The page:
I'm still trying to decide on the tank size. I think a 6' tank opens up some stocking options for things like tangs that I probably wouldn't put in a 4' tank. I hated the footprint on my 75 for aquascape. It's just too narrow front to back, and a 125 is just a longer version of the same footprint. Hence the reason the 180 is my dream tank. The other thing is lighting. I'm pretty sure I could get away with 2 Kessels or Primes on a 120 for LPS. I'd probably need 3 for a 125 unless I want to have a purposeful dark area in the middle or on one end of the tank. Might be cool looking. Outside of that, all the other equipment should be the same. I do know that I really don't want a "Reef Ready" tank with overflows that go through the bottom glass. Been there, done that, hated the maintenance. I'd rather get something that can be drilled and install a low-profile overflow box in the back corner. I've been looking at tanks on FB Marketplace. Most of them don't look well taken care of, so they're pretty sketchy in my book. I'd hate to go pick one up and find out the back glass is tempered. I have a few LFS around me (northeastern corner of Maryland), so finding a standard-sized aquarium that can be drilled is going to be the biggest challenge. I hear Aqueon and Seapora are using randomly using tempered glass on the back of their tanks? That's mostly what the larger LFS carry around me. Not sure if the budget will ever allow for a custom-built tank.

Two things really stand out to me as I dive back into researching equipment. The first is how ridiculously more expensive everything is. The second is no matter how much things have changed, some of those old-school reefer ideas stay the same and become popular again. I see the bare bottom/sandbed debate continues... So my plan is to purchase all my dry goods as my budget allows. The tank and stand will probably be the last purchase. When I first started my impulse purchased 75 on day one it was a tank, stand, unfiltered well water, crushed coral, a wall of base rock boulders, a few pieces of TBS live rock, and a canister filter. Thankfully the LFS made me wait until it was cycled before selling me fish. That evolved over time into a reef-ready tank, with compact fluorescents, RO/DI, a DIY sump, a protein skimmer, a sand bed, etc. I could have saved so much money if I had researched everything first and purchased the best equipment for the best job. Aqua-C Remora Pro HOB skimmer is all I'm going to say...IYKYK.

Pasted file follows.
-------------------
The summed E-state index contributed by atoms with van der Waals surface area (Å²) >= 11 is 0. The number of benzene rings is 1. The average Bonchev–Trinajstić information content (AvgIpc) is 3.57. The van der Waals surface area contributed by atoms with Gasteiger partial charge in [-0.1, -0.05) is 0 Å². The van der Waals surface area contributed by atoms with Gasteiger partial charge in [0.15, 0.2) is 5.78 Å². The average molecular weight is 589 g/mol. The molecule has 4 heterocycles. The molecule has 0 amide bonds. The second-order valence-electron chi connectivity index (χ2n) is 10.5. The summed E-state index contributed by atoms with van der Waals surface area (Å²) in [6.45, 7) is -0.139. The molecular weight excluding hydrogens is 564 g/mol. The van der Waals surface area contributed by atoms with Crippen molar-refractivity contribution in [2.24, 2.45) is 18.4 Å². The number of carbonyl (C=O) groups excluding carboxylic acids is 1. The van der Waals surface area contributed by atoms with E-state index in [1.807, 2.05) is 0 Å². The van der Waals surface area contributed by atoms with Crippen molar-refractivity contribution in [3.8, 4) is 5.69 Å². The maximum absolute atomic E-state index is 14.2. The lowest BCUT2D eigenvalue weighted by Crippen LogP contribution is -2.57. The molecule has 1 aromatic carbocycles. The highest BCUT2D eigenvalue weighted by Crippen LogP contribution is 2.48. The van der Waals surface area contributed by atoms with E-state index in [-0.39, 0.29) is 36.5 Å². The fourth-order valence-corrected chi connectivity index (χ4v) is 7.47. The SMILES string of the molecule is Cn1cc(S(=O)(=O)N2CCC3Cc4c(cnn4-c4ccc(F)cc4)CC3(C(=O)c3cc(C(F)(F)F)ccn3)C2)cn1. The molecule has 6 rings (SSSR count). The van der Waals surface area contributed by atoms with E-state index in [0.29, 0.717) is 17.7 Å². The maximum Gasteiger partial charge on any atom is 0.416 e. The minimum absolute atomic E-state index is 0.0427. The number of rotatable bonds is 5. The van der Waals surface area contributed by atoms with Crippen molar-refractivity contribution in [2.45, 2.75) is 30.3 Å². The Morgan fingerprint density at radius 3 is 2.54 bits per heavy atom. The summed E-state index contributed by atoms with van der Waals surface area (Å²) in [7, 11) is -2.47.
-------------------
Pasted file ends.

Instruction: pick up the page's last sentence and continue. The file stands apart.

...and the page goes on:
So, plans...
A big LPS tank
Sump - Probably a 40 breeder with a fuge for chaeto. Not sure which light I'm going to use for the chaeto.
ATO - Right now, the Red Sea ATO and jugs are looking good.
Roller mat - I don't think these were a thing when I got out, but I know me and filter socks and filter floss didn't have the best relationship when it came to maintenance, so I'm definitely looking at a roller mat.
DC return pump - Not sure of the brand yet. All of them have problematic reviews. For the price, I kinda need to get this one right. Keep in mind, I come from an era of Mag pumps and Maxijet powerheads.
Skimmer - I still have my old Octo skimmer in storage that I replaced my Remora with. I think it was rated for a 200-gallon tank. I paid way too much money for it to sell it with the tank, but I like what I'm seeing for some of the new ones. They seem way easier to tune.
Wavemakers - As much as it pains my wallet, 2 to 3 MP-40s. I need a clean install this time.